Substantial decreases in HIV diagnoses in key cities show the way to elimination of new HIV diagnoses in gay men, a workshop at the 22nd International AIDS Conference (AIDS 2018) in Amsterdam heard. Public health officials, clinicians and community leaders presented data from Sydney, London and New York which all showed remarkable declines in new HIV diagnoses amongst gay men. Yet each city also highlighted groups which had benefited more and less from this decline, giving clues to ways in which a combination prevention programme could be optimised and targeted.
Key factors the cities shared included increased rates of testing, both lifetime and frequency; co-ordinated and promoted testing campaigns; improved real-time data flow and quality; stakeholder engagement, including clinics and communities; earlier treatment access and availability of pre-exposure prophylaxis (PrEP). Political leadership at all levels was also highlighted.
For Sydney, Andrew Grulich of the Kirby Institute presented data showing that the average number of HIV tests per year by men who have sex with men (MSM) at high risk of acquiring HIV increased from 1.79 to 3.44 between 2011 and 2016, while the percentage of MSM on treatment within six months of diagnosis rose from 60% in 2013 to 97% in 2017.
For London, Valerie Delpech of Public Health England showed that while the perceptible decline in new MSM diagnoses was first noticed in central London clinics in 2016, by using CD4 back-calculations, the decline in new infections can be traced back to 2013. This coincided with a substantial increase in community testing campaigns and earlier treatment, while the emergence of unofficial but widespread PrEP use amongst gay men from 2016 accelerated the trend.
Charles King of Housing Works presented New York data showing a 16% increase between 2007 and 2016 in those who had ever had an HIV test and a level of 77% (of those diagnosed) having suppressed viral load in 2016. Testing frequency and time to treatment also improved.
Each presenter credited political leadership, including changes in both Sydney and London which re-energised central planning and service co-ordination. “The role of community and civil society has been critical” said Delpech. However, divergences in which groups benefited most also gave pointers to potential problems.
In all three cities, the decline was most marked in central urban districts where gay community engagement was greatest; in Sydney this was a remarkable 52% in the city centre compared to only 7.3% in the suburbs. This suggested that community attachment and cohesion may play a role.
New York saw a much greater decline in onward transmissions amongst people injecting drugs than amongst MSM, though it was unclear where chemsex sat within this. In Sydney, the decline was only amongst Australian-born MSM, while foreign-born MSM saw a small but continuing increase in the level of diagnoses.
Delpech suggested that the change to genuinely universal access to free HIV treatment in England had played a part in their success amongst all groups, including undocumented migrant MSM. However, England’s continued failure to provide free access to PrEP, except for those on the IMPACT trial from late 2017, was noted.
“Testing is a vital tool whether the result is positive or negative” stated the UK’s Professor Jane Anderson, pointing out that a negative result is also an opportunity for intervention. “Viral suppression is the foundation for ending HIV,” said King. Grulich talked about the importance of having rolled-out PrEP in one year to 25% of all sexually active MSM in New South Wales. But each continent’s experience gave clearer clues than ever to how HIV might be eliminated, at least amongst those at greatest risk in cities. Combination knowledge, alongside combination prevention, may be the answer.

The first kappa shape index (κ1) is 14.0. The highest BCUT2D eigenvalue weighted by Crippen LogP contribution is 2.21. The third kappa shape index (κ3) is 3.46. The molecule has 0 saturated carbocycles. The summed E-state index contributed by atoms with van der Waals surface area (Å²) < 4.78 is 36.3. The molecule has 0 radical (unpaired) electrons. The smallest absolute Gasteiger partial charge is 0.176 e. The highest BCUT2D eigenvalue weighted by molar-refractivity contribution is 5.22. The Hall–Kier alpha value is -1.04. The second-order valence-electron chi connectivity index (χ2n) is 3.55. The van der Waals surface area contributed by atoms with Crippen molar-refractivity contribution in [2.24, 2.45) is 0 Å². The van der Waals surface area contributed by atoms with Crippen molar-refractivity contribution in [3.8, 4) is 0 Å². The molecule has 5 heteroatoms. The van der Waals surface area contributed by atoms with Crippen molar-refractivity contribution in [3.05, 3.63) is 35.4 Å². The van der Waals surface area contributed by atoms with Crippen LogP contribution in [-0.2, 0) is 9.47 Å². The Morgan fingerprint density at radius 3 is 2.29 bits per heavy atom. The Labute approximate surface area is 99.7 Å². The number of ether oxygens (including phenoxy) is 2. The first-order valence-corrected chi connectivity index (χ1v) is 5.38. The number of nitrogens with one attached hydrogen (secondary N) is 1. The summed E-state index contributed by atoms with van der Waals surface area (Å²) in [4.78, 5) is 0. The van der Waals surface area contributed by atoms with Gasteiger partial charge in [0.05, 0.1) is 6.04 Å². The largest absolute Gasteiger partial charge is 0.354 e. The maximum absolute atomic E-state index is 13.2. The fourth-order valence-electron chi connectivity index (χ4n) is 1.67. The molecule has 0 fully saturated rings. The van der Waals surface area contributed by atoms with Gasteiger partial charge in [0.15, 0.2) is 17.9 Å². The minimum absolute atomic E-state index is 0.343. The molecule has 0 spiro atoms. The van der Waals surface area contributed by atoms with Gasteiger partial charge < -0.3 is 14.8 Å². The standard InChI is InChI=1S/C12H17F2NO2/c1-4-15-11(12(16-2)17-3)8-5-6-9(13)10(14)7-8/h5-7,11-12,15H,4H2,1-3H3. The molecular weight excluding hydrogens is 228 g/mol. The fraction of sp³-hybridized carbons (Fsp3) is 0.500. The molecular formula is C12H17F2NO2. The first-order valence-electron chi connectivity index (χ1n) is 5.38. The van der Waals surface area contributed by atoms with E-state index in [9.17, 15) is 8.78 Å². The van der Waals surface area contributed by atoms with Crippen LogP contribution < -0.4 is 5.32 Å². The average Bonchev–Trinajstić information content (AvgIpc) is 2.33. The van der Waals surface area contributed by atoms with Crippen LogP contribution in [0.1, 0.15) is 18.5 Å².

Focusing mainly on London, New York and Sydney, scientific evidence was presented to understand recent reported (through clinic / province / national level surveillance) declines in HIV transmission observed in gay men. Purpose = transfer knowledge of the range of interventions that have helped bring this decline.
Highlights: Valerie Delpech (PHE, UK), Andrew Grulich (UNSW Australia), and Charles King (Housing Works, USA) presented data highlighting recent declines in new HIV diagnoses among gay men. Charles King argued “viral suppression is the foundation for ending HIV”. Data on testing rates and frequency clearly highlighted importance of repeat testing among gay men at risk in eliminating HIV in these settings. Jane Anderson (Homerton University Hospital, UK) – argued having a diagnosis was key as both negative and positive diagnoses have treatment and prevention implications – also argued we need to move away from the idea that testing is to find positive diagnoses. Karen Price (ACON, Australia) stated that “We can have every tool in the toolbox but we also importantly need the leadership of people living with HIV to move forward”. Karen and Charles presented the “Ending HIV equation” which consists of test often + treat early +stay safe.
Critical assessment: This session highlighted well the importance of combination prevention and having a multi-faceted approach with stakeholder engagement in a range of settings (gay community connectedness; clinician leadership; user friendly accessible clinics; national / state / city political buy-in / leadership). The session also made clear the importance of having clinic / surveillance data to inform and implement change, and to avoid potential erroneous conclusions. For example, applying CD4-back-calculation & monitoring early-infection in some settings suggested declines in transmission dated back to around 2012 rather than 2015/16 (as suggested by diagnoses data), thereby predating the roll-out of PrEP.